Recently, an analysis from the Mayo Clinic identified        years. For patients with severe PPM, 5-year survival
severe PPM as an independent predictor of long term          (74 ± 8%) and 10-year survival (40 ± 10%) were sig-
mortality in patients with small aortic valve prosthe-       nificantly lower than for patients with non-significant
ses.13 However, it is important to note that only pa-        PPM (84 ± 1% and 61 ± 2%, respectively). There
tients with small valves (19 and 21 mm) were included        was also a trend towards lower survival in the severe
in that study. The study also excluded all short-term        PPM group when compared with the moderate PPM
deaths, which might have biased the results because          group (5-year survival: 81 ± 2%; 10-year survival: 57
short-term mortality is higher in patients with mod-         ± 3%) and in the moderate PPM group when com-
erate or severe PPM.13 However, several studies have         pared with the non-significant PPM group. Free-
shown that PPM was associated with an increased risk         dom from cardiovascular-related death was 92 ± 1%
of late mortality13,34,44,59,60 and the greatest mortality   at 5 years and 79 ± 2% at 10 years in the whole se-
risk was observed in patients with pre-existing LV sys-      ries, and was significantly lower in patients with se-
tolic dysfunction.14,44                                      vere PPM (5-year: 78 ± 7%; 10-year: 50 ± 11%)
     Although most, 11,14,59,61 but not all, 30 studies      than in those with moderate PPM (5-year: 90 ± 1%;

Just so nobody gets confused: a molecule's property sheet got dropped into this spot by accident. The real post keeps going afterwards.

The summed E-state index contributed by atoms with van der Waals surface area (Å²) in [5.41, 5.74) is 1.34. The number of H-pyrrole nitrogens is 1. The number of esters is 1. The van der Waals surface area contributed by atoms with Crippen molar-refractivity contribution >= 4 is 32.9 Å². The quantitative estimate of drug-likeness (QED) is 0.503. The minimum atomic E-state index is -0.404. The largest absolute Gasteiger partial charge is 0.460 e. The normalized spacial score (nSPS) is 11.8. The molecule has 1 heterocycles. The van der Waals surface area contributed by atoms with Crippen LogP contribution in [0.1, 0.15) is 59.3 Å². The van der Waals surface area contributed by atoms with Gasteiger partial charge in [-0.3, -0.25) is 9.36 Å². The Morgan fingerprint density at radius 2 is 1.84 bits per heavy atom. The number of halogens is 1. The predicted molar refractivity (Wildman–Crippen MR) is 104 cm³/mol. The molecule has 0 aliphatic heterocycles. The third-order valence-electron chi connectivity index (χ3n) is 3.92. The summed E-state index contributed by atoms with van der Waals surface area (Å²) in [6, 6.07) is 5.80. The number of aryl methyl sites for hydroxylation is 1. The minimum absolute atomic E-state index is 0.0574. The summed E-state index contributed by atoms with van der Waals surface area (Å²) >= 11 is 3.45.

showed an impact of PPM on early mortality, the im-          10-year: 77 ± 3%) and in those with non-significant
portance of PPM for long-term survival is still un-          PPM (5-year: 93 ± 1%; 10-year: 81 ± 2%). Notably,
clear. Indeed, some authors 56,58,59 did identify mis-       severe PPM was more significant for patients >70
match as a significant risk factor for reduced long-         years-old, with BMI <30 kg/m2 and with LV ejection
term survival, but others did not support this find-         fraction (LVEF) <50%.60
ing.10-12,30 Among 469 adult patients who underwent
mechanical AVR for aortic stenosis and were fol-
                                                             Risk factors for operative and late mortality
lowed for a mean period of 7.9 years (interquartile
range 5.0-10.0 years) the degree of PPM was minimal          Several factors, including age, BMI, and preoper-
in 57%, moderate in 39%, and severe in only 4% of            ative LV functional status, may potentially influ-
patients.34 Seventy-five percent of severe PPM cases         ence the effect of PPM and the postoperative out-
occurred after implantation of smaller (i.e. 19 and          come.60,62 Some other risk factors could be advanced
21 mm) mechanical aortic valves. This severe mis-            age, elevated preoperative serum creatinine, elevat-
match occurred in 11% of all patients who received           ed mean pulmonary artery pressure, emergent in-
19 or 21 mm mechanical valves. Twelve-year surviv-           tervention and a long total bypass time. Severe PPM
al was 77% in patients with minimal mismatch, 63%            was not associated with stroke, prolonged ventila-